It borders on cultural phenomenon. The New York Times put it on a short list of destinations for swank libations. Thrillist exalted it as L.A.'s favorite on its roundup of the country's best wine bars: a massive wine selection printed nowhere and instead individually concierged into your glass by an encyclopedic bartender (armed by a lauded wine director).
But on paper at Los Angeles City Hall, Bar Covell was a juice bar. Dustin Lancaster, who founded Covell on his own vision after years of tending bar at Café Stella, learned about the discrepancy when it was time to renew his use permit, the city's approved record for a specific category of business. Somehow Covell was licensed to serve alcohol by the city and the state while another department logged it as a juice spot, even through another round of related permitting when Lancaster expanded Covell's square footage in 2011 and then got clearance in 2014 to build his five-room Hotel Covell directly above the bar.
All permitting applications were completed to the letter — from Covell's side of the transactions. Elizabeth Peterson, who assisted Bar Covell with its alcohol permit, also has completed the process for other prominent local bars Library Bar, Broadway Bar and The Association. Asked if this had happened to any of her other clients, she said it had not, but for others, “It happens. Sometimes construction [permitting] and [the city's records for the type of] use need to catch up to each other.”
So last Thursday, Lancaster, now a fully fledged restaurateur with L&E Oyster Bar, El Condor, Sidebar, Hermosillo, Highland Park Brewery, Augustine and the Hi-Hat in his portfolio, went to City Hall to convince a planning administrator to let him do what he's been doing for years with great success and no incidents.
Bar Covell's landlord, Dan Mellinkoff, spoke at the hearing, urging Jack Chiang, the associate zoning administrator who heard the case, to allow Covell to continue operating as what Mellinkoff considers an anchor for other businesses in its nook on Hollywood Boulevard near Vermont Avenue, at the nexus of Los Feliz, East Hollywood and Silver Lake. When the previous tenants — a driving school, an eyeglass store and a casting studio — were there, the neighborhood lacked a sense of community, he said.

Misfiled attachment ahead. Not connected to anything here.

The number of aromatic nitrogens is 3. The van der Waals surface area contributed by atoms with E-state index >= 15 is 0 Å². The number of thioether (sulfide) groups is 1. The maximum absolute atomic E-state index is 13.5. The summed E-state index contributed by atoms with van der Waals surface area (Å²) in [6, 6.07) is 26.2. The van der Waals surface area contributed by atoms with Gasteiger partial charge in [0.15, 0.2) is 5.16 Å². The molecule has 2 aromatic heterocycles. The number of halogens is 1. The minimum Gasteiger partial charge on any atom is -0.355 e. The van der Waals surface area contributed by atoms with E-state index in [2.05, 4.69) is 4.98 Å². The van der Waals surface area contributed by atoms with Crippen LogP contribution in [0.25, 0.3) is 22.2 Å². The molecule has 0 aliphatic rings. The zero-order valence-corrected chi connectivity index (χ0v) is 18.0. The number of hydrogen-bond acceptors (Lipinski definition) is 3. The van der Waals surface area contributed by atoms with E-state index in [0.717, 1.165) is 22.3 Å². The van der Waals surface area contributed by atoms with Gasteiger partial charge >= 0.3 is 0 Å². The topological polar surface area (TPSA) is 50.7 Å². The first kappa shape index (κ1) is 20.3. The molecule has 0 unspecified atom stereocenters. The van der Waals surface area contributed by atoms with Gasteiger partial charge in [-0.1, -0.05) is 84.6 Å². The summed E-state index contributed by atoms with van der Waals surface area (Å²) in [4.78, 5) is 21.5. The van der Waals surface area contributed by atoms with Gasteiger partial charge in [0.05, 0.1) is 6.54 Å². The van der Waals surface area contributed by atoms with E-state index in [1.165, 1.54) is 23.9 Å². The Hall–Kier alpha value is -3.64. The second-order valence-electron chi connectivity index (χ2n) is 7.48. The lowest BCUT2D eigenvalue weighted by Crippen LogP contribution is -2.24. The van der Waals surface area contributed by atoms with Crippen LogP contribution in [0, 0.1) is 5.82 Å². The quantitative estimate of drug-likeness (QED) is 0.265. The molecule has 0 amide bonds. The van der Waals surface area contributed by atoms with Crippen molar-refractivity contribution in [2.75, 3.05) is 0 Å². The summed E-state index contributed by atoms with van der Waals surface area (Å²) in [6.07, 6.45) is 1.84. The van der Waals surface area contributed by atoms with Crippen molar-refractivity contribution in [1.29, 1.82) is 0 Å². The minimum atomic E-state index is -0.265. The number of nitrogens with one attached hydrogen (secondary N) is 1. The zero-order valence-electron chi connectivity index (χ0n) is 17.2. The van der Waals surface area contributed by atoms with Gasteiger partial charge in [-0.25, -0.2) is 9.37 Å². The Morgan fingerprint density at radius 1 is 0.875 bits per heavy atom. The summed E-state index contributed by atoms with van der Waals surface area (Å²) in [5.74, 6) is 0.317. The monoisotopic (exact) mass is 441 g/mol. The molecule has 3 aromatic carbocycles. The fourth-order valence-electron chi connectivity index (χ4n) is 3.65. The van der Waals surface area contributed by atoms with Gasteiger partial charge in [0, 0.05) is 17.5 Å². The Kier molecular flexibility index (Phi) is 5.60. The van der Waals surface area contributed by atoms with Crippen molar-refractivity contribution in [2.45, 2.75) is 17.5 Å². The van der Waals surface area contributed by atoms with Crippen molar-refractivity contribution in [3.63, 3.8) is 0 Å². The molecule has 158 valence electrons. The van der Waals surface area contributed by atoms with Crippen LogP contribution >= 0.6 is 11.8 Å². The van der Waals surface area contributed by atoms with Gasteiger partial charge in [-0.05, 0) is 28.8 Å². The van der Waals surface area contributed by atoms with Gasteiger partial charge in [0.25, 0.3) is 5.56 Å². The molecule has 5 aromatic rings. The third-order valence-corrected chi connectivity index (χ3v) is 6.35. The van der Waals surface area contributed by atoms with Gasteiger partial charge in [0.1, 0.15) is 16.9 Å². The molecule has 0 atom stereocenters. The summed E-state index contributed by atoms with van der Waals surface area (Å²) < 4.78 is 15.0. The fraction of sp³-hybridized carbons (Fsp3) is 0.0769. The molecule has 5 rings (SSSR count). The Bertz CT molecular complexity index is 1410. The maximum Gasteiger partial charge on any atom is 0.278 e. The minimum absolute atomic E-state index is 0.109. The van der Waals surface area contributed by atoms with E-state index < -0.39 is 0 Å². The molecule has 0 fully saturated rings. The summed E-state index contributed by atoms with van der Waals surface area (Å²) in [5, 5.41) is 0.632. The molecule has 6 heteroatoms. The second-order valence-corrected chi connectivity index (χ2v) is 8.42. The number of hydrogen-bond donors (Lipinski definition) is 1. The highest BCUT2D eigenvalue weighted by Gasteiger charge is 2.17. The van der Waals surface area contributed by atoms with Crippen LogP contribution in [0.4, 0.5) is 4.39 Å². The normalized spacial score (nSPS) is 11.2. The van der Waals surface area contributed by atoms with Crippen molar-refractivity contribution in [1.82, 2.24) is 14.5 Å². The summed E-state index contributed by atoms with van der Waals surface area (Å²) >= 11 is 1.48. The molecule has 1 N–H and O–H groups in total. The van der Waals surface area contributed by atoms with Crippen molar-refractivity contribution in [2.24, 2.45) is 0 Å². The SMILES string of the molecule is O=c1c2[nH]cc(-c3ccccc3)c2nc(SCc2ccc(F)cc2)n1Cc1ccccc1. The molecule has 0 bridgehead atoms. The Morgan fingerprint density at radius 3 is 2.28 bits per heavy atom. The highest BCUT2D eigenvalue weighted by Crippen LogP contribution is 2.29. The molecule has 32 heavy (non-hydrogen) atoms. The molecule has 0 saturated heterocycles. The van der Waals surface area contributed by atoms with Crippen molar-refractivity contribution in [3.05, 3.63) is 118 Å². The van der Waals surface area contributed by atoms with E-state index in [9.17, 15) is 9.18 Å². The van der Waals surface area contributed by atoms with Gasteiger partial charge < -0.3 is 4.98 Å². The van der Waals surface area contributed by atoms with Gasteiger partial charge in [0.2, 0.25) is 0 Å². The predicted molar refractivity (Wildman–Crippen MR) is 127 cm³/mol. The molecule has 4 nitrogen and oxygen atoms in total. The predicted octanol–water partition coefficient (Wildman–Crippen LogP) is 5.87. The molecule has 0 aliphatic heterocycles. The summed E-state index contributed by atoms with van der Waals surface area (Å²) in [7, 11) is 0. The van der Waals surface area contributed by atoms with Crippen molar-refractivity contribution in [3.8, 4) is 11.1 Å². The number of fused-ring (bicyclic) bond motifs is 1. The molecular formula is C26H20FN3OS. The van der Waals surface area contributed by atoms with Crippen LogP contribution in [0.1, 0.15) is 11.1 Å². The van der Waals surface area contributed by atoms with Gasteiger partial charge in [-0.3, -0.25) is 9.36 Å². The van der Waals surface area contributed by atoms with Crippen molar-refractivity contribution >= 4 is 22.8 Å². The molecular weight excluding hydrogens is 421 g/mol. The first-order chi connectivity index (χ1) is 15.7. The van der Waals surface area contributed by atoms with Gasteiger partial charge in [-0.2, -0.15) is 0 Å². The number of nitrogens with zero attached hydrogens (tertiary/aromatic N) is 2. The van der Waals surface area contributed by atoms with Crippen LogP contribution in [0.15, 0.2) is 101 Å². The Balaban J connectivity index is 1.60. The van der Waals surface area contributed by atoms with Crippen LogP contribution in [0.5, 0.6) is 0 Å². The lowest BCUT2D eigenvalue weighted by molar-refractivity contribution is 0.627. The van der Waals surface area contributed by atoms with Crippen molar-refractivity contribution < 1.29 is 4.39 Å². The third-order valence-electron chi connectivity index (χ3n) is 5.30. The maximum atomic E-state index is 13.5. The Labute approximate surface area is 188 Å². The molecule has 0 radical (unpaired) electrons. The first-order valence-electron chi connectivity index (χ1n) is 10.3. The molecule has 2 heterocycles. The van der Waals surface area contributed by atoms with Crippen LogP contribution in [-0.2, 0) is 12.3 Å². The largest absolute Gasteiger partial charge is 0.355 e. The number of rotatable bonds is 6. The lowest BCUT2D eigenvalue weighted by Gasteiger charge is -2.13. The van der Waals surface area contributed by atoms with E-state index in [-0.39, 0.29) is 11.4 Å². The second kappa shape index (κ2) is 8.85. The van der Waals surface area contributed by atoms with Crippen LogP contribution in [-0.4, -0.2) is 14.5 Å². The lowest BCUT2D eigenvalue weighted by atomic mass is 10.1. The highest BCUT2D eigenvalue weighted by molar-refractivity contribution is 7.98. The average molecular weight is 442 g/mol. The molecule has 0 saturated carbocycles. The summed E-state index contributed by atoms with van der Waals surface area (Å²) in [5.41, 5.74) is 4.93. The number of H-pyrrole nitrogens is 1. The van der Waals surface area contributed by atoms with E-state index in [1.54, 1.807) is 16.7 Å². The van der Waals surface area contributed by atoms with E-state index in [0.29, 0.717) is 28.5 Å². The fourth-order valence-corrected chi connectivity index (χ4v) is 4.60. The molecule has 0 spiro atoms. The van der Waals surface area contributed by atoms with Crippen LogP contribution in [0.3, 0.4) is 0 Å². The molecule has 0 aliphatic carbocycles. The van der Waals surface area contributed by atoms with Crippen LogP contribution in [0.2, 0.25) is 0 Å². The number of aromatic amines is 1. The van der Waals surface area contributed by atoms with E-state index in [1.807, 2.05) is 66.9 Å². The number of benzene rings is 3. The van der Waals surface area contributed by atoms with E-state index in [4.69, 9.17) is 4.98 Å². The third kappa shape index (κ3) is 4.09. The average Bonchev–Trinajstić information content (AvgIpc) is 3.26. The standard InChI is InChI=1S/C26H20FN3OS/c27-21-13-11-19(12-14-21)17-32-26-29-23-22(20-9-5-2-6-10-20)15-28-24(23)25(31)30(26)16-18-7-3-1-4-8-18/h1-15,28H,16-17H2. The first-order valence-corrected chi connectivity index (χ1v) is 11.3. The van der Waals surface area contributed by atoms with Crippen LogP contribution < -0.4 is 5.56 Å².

Mellinkoff believes Covell magnetized Go Get 'Em Tiger's coffee and HomeState's tacos to the ever more populated strip. Soon, a McConnell's ice cream franchise will open next door.
Chiang cleared Bar Covell to carry on, pending promised written support from the local neighborhood council. “I'm inclined to approve this project,” Chiang told Lancaster and Bar Covell co-owner Matthew Kaner. The East Hollywood Neighborhood Council and the police department have until Nov. 30 to log their support, the last step before a written decision from Chiang makes Bar Covell official in city records.
Lancaster and Kaner weren't told who dropped the ball. They're not sweating it. “Once we found that [city records needed an update], we were happy to correct it,” Lancaster said after the hearing. Asked for an explanation of where the city went wrong, chief zoning administrator Linn Wiatt said in an email that the details of the slip “are not within the purview of the Office of Zoning Administration” and may be answered by other departments.
All at Bar Covell will be business as usual. Lancaster said, “We'll continue to try to make the neighborhood happy.”